Lecture in occasion of the publication of two new ICI books on Dante: Dante’s Plurilingualism: Authority, Vulgarization, Subjectivity, ed. by Sara Fortuna, Manuele Gragnolati, Jürgen Trabant (Oxford: Legenda, 2010) and Metamorphosing Dante: Appropriations, Manipulations, and Rewritings in the Twentieth and Twenty-First Centuries, ed. by Manuele Gragnolati, Fabio Camilletti, Fabian Lampart (Wien/Berlin: Turia + Kant, 2011).Jürgen Trabant is Professor for European Plurilingualism at Jacobs University Bremen, and Professor emeritus of Romance Linguistics at the Freie Universität Berlin. He taught at the Universities of Tübingen, Bari, Rome, Hamburg, Berlin, and was a Visiting Professor at Stanford University (1988/89, 1991), Leipzig (1992), University of California Davis (1997), EHESS Paris (1998, 2003), Limoges (2003), Naples (2005, 2007, 2010), and Bologna (2008). He is Member of the Berlin-Brandenburg Academy of Sciences and Humanities (1992), Chairman of the Humanities Division of the Berlin-Brandenburg Academy of Sciences and Humanities (1998-2003), Officier de l’ordre national du mérite (1998), and Chevalier dans l’ordre des Arts et des Lettres (2004). He has been working on the French and Italian linguistics, semiotics, History of European linguistic thought, philosophy of language, historical anthropology, and language politics.Programme:
Welcome: Manuele Gragnolati
Lecture: Jürgen Trabant
Followed by a discussion with Fabio Camilletti, Sara Fortuna, Manuele Gragnolati, and Jürgen Trabant
Fatima Naqvi is Associate Professor in the German Department at Rutgers University, where she teaches courses on European film and German literature. Her research interests include Austrian authors and filmmakers of the post-1945 period, the intersection of fine art and literature, dilettantism and the theorization of interdisciplinarity. She is also the author of ‘The Literary and Cultural Rhetoric of Victimhood: Western Europe 1970-2005′, New York: Palgrave, 2007, and of How We Learn Where We Live: Thomas Bernhard, Architecture, and Bildung (2012). Fatima Naqvi is Associate Member of the ICI Berlin.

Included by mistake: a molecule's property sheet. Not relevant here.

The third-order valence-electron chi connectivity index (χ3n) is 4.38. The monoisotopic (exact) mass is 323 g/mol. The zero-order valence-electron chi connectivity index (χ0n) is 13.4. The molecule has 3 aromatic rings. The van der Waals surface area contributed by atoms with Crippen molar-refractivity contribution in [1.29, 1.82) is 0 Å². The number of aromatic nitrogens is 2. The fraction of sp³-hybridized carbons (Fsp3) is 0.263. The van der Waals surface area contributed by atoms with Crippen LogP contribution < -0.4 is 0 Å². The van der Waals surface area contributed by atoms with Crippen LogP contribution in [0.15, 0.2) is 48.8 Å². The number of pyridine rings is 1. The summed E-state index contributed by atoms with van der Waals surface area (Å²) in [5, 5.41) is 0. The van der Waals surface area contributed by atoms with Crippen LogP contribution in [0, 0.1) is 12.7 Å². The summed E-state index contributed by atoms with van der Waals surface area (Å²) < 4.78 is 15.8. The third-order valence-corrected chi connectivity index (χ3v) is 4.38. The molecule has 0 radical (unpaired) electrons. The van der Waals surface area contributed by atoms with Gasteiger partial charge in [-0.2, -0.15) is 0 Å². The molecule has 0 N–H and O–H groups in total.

Chandler returns to these histories to explore how unmanning is enacted. Early drone aircraft resist the narrative that the systems are a recent technical innovation underwritten by the War on Terror. Rather, the crashes suggest that the supposed technicity of drone aircraft ties to political contexts and is underwritten by human action and interpretation. Chandler explores the drone’s dysfunction as a means to study the violence made possible by their networked human, media, and machine parts. Error underscores that the ethical challenges of drone aircraft is not simply that they are dehumanizing. Rather, they produce flawed and partial ways of seeing and acting that are conceived politically and legally as total. Looking back to the moments when these views failed spectacularly, she considers how errans can be a way to counter the obduracy of a dronelike worldview and the politics it imbricates.
Katherine Chandler earned her PhD in Rhetoric at the University of California, Berkeley and is currently an assistant professor at the Walsh School of Foreign Service, Georgetown University in the Culture and Politics Program. She was artist-in-residence at The Case for Space at ‘Provisions: Art for Social Change’, George Mason University in 2013 and The Decapitated Museum at Banff Centre for the Arts in 2012. She is currently working on two book projects The Technopolitics of Unmanning: How Humans, Machines and Media Assemble Drone Warfare and Drone Publics. Her articles, essays, and photographs have been published by Catalyst, Humanity, and qui parle. She contributed to the recent anthology Life in the Age of Drone Warfare (2017).